Sthlm Furniture Fair 2015 top picks

The Stockholm Furniture Fair & Northern Light Fair is drawing ever bigger crowds from abroad to Sweden’s capital in February. This year the number of foreign visitors was up 15% over last year and represented more than 60 countries.

Having a front-row seat to the Scandinavian furniture industry’s best in show is always a treat, and this year’s premieres scored high marks for their collective simplicity and restraint. Class, curves, color and craft sums it up nicely. Here were my top picks.

1 - BAUX, a joint venture with Form Us With Love

Baux is a company launched during Design Week by design studio Form Us With Love together with partners Johan Ronnestam and Fredrik Franzon. BAUX is here to meet the needs of architects, engineers and builders by designing and producing construction materials that exceed expectations in both functionality and beauty. The company's first product, BAUX wall tiles, turn building materials into architectural features. Large strong panels made of a material called wood wool (spruce wood, cement & water) provide insulation, are fire resistant, regulate moisture, and absorb sound.  Photos: courtesy of BAUX

2 - Sempé w153 lamp by Inga Sempé for Wästberg

Designer Inga Sempé with her beautiful, small and versatile clamp lamp that can be fixed to tabletops or walls or left free to move around. The shade rests directly on the bulb and is easily tilted to bounce light in the desired direction. The w153 lamp won Sempé this year’s Form +1 Award from Form Magazine, juried by last year’s winners Färg & Blanche. Photos: Tiffany Orvet

3 - 2015 range of lamps for Zero Lighting

Zero’s collaborations with top designers and suppliers tend to turn out interesting collections, and their 2015 offering doesn’t disappoint. Above left: Elements lamp series by Note Design Studio including pendant, floor, table and wall variations inspired by the colors of Scandinavian nature, and made with Kvadrat fabric. Photo: courtesy Zero. Above right: Tint pendant lamp by Fredrik Mattson. After much experimentation, the result is both stunning colors and shadow play that change with the location and time of day. Photo: Tiffany Orvet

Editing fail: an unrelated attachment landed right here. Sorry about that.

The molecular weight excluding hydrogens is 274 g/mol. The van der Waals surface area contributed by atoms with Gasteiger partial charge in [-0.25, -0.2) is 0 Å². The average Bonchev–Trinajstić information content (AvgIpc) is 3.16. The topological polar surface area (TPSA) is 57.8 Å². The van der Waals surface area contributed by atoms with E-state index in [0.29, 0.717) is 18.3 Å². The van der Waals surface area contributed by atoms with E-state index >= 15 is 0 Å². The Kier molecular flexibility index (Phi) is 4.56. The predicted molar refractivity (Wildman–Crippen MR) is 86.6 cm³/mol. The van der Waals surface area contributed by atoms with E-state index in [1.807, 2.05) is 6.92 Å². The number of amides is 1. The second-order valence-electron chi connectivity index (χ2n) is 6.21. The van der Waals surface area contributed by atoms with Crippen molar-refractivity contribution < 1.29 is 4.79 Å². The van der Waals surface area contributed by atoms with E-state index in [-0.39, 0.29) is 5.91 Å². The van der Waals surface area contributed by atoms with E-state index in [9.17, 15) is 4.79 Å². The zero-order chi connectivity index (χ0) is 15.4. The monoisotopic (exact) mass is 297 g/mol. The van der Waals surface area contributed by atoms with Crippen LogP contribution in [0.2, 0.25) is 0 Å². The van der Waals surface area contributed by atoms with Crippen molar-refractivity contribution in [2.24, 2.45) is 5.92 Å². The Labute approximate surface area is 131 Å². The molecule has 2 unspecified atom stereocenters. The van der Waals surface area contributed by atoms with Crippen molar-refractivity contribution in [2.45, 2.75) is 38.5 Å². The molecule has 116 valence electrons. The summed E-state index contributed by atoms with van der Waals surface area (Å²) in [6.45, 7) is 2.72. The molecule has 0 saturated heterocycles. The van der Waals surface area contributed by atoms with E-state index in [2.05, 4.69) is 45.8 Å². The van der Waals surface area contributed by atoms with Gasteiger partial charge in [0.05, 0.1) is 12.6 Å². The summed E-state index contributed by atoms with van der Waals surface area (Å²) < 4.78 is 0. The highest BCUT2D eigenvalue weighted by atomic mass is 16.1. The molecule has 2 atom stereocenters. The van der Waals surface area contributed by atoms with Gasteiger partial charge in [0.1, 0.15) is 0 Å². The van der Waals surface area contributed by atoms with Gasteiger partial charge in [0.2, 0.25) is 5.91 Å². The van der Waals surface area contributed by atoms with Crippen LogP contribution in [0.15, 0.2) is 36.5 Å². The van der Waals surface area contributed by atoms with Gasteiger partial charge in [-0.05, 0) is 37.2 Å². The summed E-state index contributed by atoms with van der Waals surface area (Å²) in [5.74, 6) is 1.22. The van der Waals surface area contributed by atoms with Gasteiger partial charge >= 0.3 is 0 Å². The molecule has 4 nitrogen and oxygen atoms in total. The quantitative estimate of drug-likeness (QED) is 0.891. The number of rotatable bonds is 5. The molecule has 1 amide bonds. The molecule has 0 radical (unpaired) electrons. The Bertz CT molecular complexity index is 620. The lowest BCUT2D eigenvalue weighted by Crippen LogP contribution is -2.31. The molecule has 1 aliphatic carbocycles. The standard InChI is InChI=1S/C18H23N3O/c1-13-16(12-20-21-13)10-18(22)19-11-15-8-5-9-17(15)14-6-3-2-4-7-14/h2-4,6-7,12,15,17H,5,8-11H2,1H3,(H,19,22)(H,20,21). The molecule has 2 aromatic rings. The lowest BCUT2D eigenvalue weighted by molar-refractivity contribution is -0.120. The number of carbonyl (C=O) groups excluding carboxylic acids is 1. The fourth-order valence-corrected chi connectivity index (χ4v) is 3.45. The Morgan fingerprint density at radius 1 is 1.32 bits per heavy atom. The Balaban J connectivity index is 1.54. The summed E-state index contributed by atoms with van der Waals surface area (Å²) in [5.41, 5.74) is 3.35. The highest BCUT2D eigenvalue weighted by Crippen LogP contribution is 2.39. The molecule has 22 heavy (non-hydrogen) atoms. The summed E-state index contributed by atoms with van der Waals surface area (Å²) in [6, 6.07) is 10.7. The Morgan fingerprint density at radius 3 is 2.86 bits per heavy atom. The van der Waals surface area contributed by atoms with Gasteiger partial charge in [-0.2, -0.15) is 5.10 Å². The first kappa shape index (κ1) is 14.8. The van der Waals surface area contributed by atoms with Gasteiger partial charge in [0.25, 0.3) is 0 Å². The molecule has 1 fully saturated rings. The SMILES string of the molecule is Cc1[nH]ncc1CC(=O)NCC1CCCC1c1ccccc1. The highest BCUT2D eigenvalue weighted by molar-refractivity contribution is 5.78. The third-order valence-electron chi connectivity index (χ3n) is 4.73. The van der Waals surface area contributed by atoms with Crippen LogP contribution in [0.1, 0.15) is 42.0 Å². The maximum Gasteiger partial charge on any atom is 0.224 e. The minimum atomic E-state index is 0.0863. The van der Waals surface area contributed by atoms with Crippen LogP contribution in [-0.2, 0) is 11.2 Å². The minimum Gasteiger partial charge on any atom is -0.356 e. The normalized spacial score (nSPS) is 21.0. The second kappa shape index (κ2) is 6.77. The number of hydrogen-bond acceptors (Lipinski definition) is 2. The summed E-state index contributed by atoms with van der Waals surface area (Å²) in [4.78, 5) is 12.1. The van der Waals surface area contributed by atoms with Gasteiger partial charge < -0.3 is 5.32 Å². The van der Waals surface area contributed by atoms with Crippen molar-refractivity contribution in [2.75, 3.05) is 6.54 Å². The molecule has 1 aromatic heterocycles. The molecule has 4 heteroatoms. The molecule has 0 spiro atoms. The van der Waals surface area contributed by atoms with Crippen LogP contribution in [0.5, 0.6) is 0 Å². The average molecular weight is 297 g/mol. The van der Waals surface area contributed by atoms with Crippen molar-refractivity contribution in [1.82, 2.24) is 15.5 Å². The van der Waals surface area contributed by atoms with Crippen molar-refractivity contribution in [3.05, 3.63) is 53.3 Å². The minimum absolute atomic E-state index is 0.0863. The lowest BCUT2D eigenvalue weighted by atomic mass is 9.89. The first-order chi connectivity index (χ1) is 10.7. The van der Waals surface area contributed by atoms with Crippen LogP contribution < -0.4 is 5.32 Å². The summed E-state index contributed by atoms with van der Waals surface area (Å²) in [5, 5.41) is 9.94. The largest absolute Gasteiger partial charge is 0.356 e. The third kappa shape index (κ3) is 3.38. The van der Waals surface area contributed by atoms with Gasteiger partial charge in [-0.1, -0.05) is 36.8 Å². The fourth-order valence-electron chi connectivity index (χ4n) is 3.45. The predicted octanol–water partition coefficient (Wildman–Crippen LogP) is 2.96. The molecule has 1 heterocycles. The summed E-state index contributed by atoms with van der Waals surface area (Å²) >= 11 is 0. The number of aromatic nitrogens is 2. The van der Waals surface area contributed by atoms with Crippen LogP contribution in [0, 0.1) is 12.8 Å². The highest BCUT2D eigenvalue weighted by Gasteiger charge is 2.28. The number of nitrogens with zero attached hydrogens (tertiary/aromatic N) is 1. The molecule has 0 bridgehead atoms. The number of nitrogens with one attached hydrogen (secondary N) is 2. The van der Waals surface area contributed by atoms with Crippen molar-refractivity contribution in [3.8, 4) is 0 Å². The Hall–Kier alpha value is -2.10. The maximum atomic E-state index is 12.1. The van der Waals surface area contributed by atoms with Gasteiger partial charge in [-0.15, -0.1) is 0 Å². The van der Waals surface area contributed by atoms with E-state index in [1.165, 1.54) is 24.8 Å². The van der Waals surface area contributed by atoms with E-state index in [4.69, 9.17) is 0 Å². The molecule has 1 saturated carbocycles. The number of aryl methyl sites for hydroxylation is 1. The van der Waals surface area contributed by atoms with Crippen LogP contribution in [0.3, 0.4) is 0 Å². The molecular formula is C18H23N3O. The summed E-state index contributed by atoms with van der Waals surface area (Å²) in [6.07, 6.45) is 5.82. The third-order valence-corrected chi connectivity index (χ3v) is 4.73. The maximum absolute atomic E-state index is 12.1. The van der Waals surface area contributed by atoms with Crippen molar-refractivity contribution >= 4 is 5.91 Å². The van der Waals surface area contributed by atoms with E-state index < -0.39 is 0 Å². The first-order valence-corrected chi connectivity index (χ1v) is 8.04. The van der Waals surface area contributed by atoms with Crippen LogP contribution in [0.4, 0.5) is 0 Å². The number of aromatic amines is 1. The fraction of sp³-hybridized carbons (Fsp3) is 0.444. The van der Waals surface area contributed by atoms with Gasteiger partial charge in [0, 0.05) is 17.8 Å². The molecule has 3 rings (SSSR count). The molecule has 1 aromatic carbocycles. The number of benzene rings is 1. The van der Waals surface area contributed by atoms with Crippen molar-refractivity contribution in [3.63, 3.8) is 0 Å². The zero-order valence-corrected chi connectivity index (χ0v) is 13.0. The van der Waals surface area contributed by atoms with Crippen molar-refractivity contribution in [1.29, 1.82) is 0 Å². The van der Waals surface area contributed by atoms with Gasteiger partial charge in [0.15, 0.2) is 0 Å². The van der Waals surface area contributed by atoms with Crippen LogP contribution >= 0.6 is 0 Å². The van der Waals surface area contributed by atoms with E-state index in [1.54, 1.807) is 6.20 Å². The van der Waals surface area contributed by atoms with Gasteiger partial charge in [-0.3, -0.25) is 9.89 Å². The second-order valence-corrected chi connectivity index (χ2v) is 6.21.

4 - Madonna chair by David Ericsson for Gärsnäs

Designer David Ericsson with his lightweight beech Madonna chair for Gärsnäs. The chair is wrapped in luxuriously tactile vegetable-tanned leather with visible back fasteners, all part of his Design is not about "less is more" but about being obvious philosophy. It is also available clad in molded curves of beech veneer instead of leather. Photos: Tiffany Orvet

5 - Bowl table by Andreas Engesvik for Fogia

Bowl does double duty as storage unit and table in beautiful ash wood, keeping everyday collections close at hand. Photo: courtesy of Fogia

6 - Patch tables by Note Design Studio & Norm Architects for Menu

Inspired by an old Milanese marble floor, Patch combines mismatched slabs of marble in a lovely graphic tabletop pattern. The tables come in three sizes and are a collaboration between Denmark’s Norm Architects and Sweden’s Note Design Studio. Photo: courtesy Menu

7 - Rebind table by Mia Cullin

Mia Cullin was featured in the Fair’s special exhibition Twelve - Established Nordic Designers, now in its second year. Her Rebind table made of beech and natural leather shows off beautifully her knack for using geometry, origami and handicraft as inspiration. Photo: courtesy Mia Cullin

8 - Horizon rug by Mattias Stenberg for Asplund

Swedish landscapes on the horizon have inspired a series of three rugs by Matthias Stenberg. Stenberg believes that such views  are a source of peace and pleasure. His rugs are made as much for the wall as for the floor, and are meant to bring those wonderful feelings indoors. Photo: courtesy of Asplund

9 - Braid sofa by Lisa Hilland for LK Hjelle

Braid by Lisa Hilland brings a refreshing feminine addition to the overly-masculine sphere of sofa options. Larger-than-life braided cushions make for an inviting seat that is both playful and all-grown-up at the same time. Photo: courtesy of LK Hjelle.